Built for the Union Steamship Company, and working for this line from 1879 to 1925, this ship made history by being the first vessel to be constructed of mild steel, and also the first to be fitted with twin bilge keels. Rumour has it that the ship was originally ordered as the private yacht of a wealthy prince, but that he either died of could not afford to pay for her,adn it was sold on the stocks to the Union Line. This story was never officially verified, but as she was quite different in design to any other vessel built for the Union Line, it would seem quite a reasonable tale.
Rotomahana was launched on 5 June 1879, leaving London on 5 August on jer delivery voyage. She picked up 100 passengers at Plymouth, and then went around the Cape of Good Hope, arriving in Melbourne on 22 September, before continuing on to Port Chalmers, where she arrived on 1 October. She was the subject of much interest wherever she called, both because of her yacht-like lines and internal fittings. She had accommodation for 140 first class, 80 second class and 80 third class passengers. For some years yards were carried on the foremast so that sail could be raised when wind conditions were favourable, to increase speed and cut coal consumption.
On 9 October 1879 Rotomahana left Wellington on her first voyage to Sydney, calling at Napier, Gisborne, Auckland and Russell en route. She remained on this route for the next fifteen years, although limited cargo space combined with excessive coal consumption at high speed made her an expensive vessel to operate, resulting in her often being laid up during off peak times.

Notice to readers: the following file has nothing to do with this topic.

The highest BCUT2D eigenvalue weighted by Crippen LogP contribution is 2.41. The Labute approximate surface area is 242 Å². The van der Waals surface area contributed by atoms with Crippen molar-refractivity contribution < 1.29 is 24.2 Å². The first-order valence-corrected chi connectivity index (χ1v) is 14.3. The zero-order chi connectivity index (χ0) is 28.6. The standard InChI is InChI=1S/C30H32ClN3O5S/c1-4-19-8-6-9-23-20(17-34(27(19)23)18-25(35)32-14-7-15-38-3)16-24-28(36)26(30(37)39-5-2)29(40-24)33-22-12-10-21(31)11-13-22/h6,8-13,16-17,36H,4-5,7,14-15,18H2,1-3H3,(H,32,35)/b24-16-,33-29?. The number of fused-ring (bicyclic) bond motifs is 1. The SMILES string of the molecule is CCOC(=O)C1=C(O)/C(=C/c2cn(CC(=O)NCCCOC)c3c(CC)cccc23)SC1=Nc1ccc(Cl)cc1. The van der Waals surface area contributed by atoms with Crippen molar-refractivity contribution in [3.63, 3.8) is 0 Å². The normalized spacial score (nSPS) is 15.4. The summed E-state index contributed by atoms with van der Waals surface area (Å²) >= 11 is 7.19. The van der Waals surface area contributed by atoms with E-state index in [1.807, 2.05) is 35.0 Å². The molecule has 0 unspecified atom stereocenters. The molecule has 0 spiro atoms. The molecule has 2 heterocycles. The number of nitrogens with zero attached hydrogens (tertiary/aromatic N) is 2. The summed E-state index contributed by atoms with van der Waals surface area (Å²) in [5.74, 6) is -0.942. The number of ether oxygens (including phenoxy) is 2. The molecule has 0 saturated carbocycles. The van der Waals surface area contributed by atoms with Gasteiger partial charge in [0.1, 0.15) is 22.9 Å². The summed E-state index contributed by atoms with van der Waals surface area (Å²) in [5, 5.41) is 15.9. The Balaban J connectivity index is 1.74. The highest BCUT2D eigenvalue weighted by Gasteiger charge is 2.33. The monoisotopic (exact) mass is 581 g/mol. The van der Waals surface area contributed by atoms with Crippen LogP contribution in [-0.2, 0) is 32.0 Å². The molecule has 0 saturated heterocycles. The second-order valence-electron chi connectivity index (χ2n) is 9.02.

In 1894 she took on the Bass Strait ferry service between Melbourne and Launceston for several months before doing to coastal services around New Zealand. In 1897 she began service on the Wellington to Lyttleton ferry run, where she remained for several years. Between April and August 1901 six new boilers were installed to replace the original four, and on returning to the run, she averaged 16 knots between Lyttleton and Wellington, in a journey of 10 hours and 18 minutes.
After twenty years of service between the North and South Islands, in May 1907 Rotomahana took up the route between Melbourne and Tasmania once again.
She spent "the rest of her career crossing Bass Strait, serving on the route throughout the First World War, and only being taken out of service when Nairana arrived in 1920. Rotomahana arrived in Melbourne on 16 december 1920 at the end of her last commercial voyage, and was then laid up, remaining idle for over four years before being sold at an auction on 3 April 1925 to Power & Davis, a firm of Melbourne shipbreakers. Over the next three years the work of dismantling the old vessel proceeded slowly at Port Melbourne, and then on 29 May 1928 the hulk of this once proud vessel was towed through Port Philip Heads and scuttled in the ships' graveyard three miles out to sea".
John Bayne brought his new bride back to NZ on this vesel, from Australia.
References: "Passenger Ships of Australia and New Zealand" Vol I 1876 - 1912 - Peter Plisoma